The General Agreement on Trade in Services (GATS): what’s in it for social security?
International Social Security Review, 58(1) pp. 3–22.
This article explores the implications of the World Trade Organization's General Agreement on Trade in Services (GATS) for social security. It examines what bearing the GATS has, or will have, on social security policy and administration and what the effects might be. These questions are explored through a review of legal, political and policy issues relating to the status of social security within the GATS and the consequences of applying the Agreement's provisions to social security. The discussion distinguishes between the supply of social security services on the one hand and access to and use of social security services on the other hand. It also distinguishes between substantive questions regarding the scope of the GATS and procedural issues regarding governments' scheduling practices. I argue that although the GATS does not yet have a direct material bearing on social security policy and provision, it may do so in the future. However, it is too early to ascertain what the nature or magnitude of the effects might be. More generally, the discussion highlights the difficulties of securing multilateral cooperation among countries with different levels of "development", strategic interests and priorities, and social security systems.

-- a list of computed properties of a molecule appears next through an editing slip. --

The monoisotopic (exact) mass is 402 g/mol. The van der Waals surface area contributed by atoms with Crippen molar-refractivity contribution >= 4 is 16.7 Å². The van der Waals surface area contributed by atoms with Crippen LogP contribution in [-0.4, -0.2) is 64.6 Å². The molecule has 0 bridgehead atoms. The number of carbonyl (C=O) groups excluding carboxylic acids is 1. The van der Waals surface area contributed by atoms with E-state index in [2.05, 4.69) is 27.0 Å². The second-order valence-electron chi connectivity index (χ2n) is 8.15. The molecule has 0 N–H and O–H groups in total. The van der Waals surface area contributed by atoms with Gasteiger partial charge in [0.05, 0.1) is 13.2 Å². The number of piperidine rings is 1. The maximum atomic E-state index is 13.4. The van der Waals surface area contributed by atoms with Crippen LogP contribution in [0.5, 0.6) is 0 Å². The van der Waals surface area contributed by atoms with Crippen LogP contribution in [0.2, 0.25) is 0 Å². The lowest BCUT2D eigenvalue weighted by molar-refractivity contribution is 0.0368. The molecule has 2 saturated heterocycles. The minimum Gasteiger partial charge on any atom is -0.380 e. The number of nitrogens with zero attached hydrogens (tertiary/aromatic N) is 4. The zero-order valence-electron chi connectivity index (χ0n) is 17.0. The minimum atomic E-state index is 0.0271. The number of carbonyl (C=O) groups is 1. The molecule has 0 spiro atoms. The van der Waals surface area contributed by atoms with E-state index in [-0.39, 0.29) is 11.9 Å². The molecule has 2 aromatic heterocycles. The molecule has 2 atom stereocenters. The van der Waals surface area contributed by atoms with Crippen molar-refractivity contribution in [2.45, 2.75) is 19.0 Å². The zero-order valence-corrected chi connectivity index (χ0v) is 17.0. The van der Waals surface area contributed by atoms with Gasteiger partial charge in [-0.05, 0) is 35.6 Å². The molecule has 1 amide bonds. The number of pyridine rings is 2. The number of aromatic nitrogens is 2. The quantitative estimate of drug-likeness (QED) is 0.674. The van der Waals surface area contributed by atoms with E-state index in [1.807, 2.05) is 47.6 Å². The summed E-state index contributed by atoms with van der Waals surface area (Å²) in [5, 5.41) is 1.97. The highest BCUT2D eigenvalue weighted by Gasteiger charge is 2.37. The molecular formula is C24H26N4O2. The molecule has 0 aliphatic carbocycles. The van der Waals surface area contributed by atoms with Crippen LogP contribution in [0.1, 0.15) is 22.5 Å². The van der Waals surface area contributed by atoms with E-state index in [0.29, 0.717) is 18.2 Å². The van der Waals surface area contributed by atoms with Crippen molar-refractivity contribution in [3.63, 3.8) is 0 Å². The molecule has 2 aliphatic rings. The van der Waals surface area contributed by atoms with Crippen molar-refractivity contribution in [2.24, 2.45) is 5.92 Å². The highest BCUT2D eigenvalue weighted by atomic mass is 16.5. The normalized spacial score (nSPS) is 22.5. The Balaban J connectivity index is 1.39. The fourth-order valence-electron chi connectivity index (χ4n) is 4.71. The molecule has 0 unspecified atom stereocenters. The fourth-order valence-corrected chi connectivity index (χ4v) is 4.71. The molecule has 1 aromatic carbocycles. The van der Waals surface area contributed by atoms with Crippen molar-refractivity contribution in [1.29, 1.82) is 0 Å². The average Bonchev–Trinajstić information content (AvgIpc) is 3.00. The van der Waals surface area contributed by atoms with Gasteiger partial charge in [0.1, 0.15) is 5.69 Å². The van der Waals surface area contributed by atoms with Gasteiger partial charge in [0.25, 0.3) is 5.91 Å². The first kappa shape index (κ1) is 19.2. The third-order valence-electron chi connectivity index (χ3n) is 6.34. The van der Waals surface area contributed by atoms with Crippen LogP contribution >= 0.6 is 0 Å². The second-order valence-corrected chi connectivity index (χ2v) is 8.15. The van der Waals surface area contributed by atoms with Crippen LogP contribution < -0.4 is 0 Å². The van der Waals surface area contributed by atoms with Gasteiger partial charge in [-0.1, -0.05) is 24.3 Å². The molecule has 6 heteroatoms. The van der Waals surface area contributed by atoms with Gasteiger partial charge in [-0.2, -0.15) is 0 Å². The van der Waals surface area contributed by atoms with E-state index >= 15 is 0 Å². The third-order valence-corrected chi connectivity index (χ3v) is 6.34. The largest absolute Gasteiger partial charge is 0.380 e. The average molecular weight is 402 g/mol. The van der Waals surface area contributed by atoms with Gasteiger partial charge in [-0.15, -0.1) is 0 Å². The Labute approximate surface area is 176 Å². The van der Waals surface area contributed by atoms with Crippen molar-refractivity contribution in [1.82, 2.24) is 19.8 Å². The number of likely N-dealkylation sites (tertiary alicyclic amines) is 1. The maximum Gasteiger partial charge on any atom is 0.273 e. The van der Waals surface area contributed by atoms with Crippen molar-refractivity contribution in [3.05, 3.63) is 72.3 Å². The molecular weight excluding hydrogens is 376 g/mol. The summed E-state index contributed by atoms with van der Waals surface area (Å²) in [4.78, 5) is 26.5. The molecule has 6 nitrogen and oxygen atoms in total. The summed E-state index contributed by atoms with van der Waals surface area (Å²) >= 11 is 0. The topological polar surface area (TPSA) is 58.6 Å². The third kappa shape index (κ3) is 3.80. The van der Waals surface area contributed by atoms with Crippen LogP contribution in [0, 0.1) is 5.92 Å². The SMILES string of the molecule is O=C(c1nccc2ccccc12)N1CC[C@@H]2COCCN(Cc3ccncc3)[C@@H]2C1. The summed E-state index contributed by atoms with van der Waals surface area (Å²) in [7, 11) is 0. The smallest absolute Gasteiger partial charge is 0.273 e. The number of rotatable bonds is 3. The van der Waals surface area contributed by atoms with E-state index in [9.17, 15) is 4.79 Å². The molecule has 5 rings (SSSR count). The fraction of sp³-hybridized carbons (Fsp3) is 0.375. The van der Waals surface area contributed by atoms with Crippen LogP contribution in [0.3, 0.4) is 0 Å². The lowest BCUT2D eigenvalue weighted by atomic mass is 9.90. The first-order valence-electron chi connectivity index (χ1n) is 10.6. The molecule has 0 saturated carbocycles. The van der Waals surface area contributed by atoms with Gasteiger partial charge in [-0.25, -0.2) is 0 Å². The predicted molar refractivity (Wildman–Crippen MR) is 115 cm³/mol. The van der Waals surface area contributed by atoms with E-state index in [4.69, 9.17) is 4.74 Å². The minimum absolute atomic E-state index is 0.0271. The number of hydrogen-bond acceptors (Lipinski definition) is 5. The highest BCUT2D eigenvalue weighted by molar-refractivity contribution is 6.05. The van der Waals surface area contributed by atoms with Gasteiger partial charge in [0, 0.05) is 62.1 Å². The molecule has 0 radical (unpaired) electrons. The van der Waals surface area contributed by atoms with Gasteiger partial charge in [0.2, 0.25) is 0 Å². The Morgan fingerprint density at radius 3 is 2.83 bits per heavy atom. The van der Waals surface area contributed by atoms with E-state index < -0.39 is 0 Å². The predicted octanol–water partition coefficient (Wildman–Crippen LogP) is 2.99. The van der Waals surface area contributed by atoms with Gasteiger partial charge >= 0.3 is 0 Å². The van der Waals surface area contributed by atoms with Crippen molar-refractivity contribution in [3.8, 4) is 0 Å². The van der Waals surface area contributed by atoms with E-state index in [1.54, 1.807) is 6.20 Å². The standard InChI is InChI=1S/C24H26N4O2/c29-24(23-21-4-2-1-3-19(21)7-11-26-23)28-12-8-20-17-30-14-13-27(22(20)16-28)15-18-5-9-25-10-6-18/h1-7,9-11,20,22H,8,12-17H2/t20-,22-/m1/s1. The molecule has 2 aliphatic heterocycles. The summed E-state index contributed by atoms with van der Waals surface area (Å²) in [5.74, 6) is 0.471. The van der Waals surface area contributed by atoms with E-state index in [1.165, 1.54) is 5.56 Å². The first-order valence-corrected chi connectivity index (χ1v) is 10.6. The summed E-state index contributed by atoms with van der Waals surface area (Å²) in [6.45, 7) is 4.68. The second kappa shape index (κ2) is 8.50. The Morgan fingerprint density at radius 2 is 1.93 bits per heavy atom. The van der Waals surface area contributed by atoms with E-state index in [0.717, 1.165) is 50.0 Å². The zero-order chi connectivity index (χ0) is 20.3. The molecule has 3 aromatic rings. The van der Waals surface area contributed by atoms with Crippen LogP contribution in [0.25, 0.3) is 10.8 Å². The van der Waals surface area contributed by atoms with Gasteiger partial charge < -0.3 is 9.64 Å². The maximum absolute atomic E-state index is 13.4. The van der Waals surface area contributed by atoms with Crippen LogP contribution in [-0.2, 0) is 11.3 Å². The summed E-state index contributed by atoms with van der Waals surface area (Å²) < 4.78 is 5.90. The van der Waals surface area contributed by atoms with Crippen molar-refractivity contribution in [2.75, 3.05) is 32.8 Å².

Actions (login may be required)